Can I use cardboard and newspaper as mulch on my organic farm?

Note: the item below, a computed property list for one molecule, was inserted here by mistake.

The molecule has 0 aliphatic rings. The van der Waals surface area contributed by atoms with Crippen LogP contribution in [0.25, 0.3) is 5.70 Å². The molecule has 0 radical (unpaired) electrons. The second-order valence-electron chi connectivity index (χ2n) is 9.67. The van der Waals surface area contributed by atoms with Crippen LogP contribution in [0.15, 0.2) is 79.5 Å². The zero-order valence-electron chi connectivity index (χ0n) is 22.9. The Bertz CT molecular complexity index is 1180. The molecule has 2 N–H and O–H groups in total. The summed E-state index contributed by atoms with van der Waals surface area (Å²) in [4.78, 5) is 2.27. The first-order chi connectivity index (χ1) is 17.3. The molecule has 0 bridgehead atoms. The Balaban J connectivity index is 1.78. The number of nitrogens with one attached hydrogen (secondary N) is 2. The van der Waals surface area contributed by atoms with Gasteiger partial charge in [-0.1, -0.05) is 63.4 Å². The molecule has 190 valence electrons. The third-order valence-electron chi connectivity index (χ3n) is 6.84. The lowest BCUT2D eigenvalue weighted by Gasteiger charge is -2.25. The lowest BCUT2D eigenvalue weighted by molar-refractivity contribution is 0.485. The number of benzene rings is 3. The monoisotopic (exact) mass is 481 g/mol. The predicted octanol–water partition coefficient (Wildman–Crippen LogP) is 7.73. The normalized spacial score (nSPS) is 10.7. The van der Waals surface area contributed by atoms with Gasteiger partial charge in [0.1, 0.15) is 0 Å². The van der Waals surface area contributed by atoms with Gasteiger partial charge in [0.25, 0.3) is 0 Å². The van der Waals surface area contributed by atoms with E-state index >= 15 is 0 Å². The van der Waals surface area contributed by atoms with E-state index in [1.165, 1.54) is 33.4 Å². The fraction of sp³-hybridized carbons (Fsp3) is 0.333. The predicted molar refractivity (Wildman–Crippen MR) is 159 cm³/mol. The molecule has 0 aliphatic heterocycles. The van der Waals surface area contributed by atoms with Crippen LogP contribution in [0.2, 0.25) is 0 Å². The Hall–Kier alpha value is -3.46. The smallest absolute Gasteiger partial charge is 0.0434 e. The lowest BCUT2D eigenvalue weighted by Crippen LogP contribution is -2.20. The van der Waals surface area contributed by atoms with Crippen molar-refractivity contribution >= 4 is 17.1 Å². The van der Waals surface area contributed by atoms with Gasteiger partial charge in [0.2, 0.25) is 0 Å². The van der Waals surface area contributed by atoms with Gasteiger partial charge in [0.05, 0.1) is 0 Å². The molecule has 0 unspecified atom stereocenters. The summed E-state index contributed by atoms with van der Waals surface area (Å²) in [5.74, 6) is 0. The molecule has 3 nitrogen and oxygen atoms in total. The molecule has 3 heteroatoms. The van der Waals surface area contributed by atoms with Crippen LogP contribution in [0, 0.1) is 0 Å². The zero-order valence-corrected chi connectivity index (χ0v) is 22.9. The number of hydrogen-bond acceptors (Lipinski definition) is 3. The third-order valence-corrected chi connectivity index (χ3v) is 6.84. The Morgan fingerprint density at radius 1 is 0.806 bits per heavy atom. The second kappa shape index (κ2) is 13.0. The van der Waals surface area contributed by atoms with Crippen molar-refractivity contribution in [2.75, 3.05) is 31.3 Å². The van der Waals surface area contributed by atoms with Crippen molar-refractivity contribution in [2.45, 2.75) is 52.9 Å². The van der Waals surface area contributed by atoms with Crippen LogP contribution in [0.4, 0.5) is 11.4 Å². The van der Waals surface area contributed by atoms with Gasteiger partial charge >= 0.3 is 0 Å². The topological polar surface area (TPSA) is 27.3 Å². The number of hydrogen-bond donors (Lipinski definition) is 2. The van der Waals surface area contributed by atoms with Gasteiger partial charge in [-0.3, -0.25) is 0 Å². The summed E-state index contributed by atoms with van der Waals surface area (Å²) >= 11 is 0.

Answer: Materials that are used to produce and handle organic crops under the USDA’s National Organic Program (NOP) must be selected for compliance and used in the context of organic principles for farming and handling practices. For more information, see the ATTRA publication Organic Materials Compliance at https://attra.ncat.org/attra-pub/summaries/summary.php?pub=157. Among other information, this publication discusses three basic steps to ensure that materials use is compliant with organic standards and certification.Regarding the use of newspaper and cardboard, both can be useful materials used in organic crop production for suppressing weeds, retaining moisture and adding organic matter to your soil. NOP regulations allow the use of newspaper or other recycled paper as an “allowed synthetic” with the provision that it be “without glossy or colored inks” (refer to NOP regulations 205.2, 205.601(b)(2), and 205.601(c)). It does take some work to separate out the newspapers that are neither glossy nor use colored inks. Also, there are fruit, vegetable, and meat cartons that are water- or grease-resistant and therefore coated with other types of materials, such as waxes, or impregnated with fungicides. These would also be prohibited for use in organic production. ATTRA has not found any research studies to establish the impact of black ink used in the printing on newspaper, or whether the inks and glues used in cardboard are completely safe. However, there is abundant anecdotal and experiential evidence that suggests the use of brown cardboard as mulch is very effective as a weed barrier and that it biodegrades and does not appear to pose any substantial threat to the health of the soil and soil organisms. Many organic gardeners and farmers and ecological landscapers use cardboard often and say that it makes great sheet mulch. A few years ago, ATTRA did research on the different substances that go into making cardboard, as well as the glues, inks, and coatings that may be used. Based on the information available then, the basic components of corrugated cardboard seemed to be relatively benign. Brown corrugated cardboard appears to be the least processed paper product. It therefore would have the lowest number and smallest quantity of chemical substances, compared to white, glossy, highly printed, waxed or otherwise coated cardboard, paperboard, and papers. If you want to remove some of the variable of other unknown substances used in their production, avoid white cardboard (these may require the use of bleach), waxed boxes, paperboard (such as cereal boxes), and any material with colored ink (may contain heavy metals of other substances) or glossy coatings. There is an abundant supply of relatively plain (minimally printed), brown corrugated cardboard that can be obtained for free in most areas of the United States. Using this, many people can fulfill their mulching needs without the use of riskier materials.